Verse 14, He offered Himself and not just some substitutionary animal through the eternal Holy Spirit, not through a carnal commandment, thus transcending all limitations of time. I want to pause on that for a moment. It's extremely vivid for me because of an experience in my own life. The second time I ever attended a "gospel" service, and I didn't know what a gospel service was at that time, at the end of the message the preacher said anybody who wants this, whatever "it" was he was talking about put up your hand. I'd been to one two days previously where the Holy Spirit had put up my hand for me, much to my embarrassment. I thought to myself, You couldn't expect that to happen twice, so this time, having no clear idea of what "it" was really all about, I put my own hand up. Each time I was the only person that made any response.

Afterwards the preacher, who was a different preacher from two nights previously, came to me and he looked at me, and I looked at him and I think he already realized he had a problem on his hands. He asked me two questions, very sensible questions. The first one was, "Do you believe that you're a sinner"? My background was in philosophy, my specialization was in definitions, so the obvious way for me to answer that question was to go through all the accepted definitions of a sinner, which I did quickly in my mind, and every one of them fitted me exactly! I said, "Yes, I believe I'm a sinner". Then he said, "Do you believe that Christ died for your sins"? I looked at him and I can remember the answer I gave exactly. I said, "To tell you the truth, I can't see what the death of Jesus Christ 19 centuries ago could possibly have to do with the sins I've committed in my lifetime".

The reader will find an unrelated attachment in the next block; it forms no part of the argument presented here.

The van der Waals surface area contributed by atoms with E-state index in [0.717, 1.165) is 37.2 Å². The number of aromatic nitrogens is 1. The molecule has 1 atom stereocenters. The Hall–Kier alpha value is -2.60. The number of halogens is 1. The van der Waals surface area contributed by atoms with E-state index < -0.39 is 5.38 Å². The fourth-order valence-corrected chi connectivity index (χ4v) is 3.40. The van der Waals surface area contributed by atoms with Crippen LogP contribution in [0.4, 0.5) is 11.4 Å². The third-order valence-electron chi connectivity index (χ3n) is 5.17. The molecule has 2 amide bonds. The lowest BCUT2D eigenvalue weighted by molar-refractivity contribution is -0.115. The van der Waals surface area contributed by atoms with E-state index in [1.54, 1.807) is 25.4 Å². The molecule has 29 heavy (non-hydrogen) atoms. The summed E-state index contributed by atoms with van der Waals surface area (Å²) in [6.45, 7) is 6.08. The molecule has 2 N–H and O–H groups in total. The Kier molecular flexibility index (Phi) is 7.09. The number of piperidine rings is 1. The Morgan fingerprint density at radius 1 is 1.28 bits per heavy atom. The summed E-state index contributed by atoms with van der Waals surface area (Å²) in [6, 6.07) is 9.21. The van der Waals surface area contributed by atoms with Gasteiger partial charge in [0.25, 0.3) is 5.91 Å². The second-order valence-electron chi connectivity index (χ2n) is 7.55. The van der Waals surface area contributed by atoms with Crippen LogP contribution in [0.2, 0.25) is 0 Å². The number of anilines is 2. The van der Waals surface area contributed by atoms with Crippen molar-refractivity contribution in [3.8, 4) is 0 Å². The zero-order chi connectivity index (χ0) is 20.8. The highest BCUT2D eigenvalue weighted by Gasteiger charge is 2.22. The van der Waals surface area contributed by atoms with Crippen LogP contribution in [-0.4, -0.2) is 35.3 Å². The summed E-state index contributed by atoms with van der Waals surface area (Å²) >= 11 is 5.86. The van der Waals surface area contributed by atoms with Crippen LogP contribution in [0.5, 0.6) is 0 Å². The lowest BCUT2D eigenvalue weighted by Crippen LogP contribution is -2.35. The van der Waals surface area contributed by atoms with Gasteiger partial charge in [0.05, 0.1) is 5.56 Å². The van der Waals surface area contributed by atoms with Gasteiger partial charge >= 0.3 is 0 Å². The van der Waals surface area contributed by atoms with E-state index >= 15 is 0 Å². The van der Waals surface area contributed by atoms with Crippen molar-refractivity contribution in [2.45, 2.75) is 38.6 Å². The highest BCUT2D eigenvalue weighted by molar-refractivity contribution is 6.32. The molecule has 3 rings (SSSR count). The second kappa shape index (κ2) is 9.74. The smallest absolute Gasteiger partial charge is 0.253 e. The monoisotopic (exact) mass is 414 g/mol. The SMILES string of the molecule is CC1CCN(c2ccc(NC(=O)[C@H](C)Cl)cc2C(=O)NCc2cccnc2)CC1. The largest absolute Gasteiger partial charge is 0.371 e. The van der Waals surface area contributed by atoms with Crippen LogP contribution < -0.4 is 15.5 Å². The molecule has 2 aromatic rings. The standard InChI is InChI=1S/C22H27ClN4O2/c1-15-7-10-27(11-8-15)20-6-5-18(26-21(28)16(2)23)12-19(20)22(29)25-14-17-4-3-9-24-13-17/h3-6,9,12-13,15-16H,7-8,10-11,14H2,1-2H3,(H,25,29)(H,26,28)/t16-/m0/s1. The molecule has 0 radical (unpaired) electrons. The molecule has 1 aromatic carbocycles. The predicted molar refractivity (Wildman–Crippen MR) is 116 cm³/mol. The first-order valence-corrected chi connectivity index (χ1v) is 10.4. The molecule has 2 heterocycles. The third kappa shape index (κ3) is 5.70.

And for me that was a very real, logical problem. I think the man was wise; he didn't try to argue with me. I'm sure he prayed for me. The Lord left me to solve that with Him alone. Well... I then experienced the new birth, the new order, the new creation, but without any intellectual understanding of what was happening to me, without any doctrinal basis for what I was doing. I began then to study the Bible to find out what had happened to me. I realized the Bible was the only book that could answer that question. In due course, studying the Bible, I came across this passage in Hebrews 9:14, "through the eternal Spirit". That might not mean much to most of you, but to me it was the perfect answer to the question.

You see, the word eternal doesn't mean just existing for a long time, it means out of time, in a different order of being. I then saw intellectually that the sacrifice of Christ, because it was in the eternal realm, could comprehend the sins of all men of all ages: past, present and future. I knew that it had done so in my experience but it was only when I found that verse that I had a clear intellectual grasp. Probably most of you would never be bothered with that problem. But it is actually a genuine problem. Jesus died 19 centuries ago, what could that have to do with the sins that you've committed? The answer is, He offered Himself through the eternal Spirit. The transaction that took place on the cross transcended all the limits of time and space. It was an eternal transaction.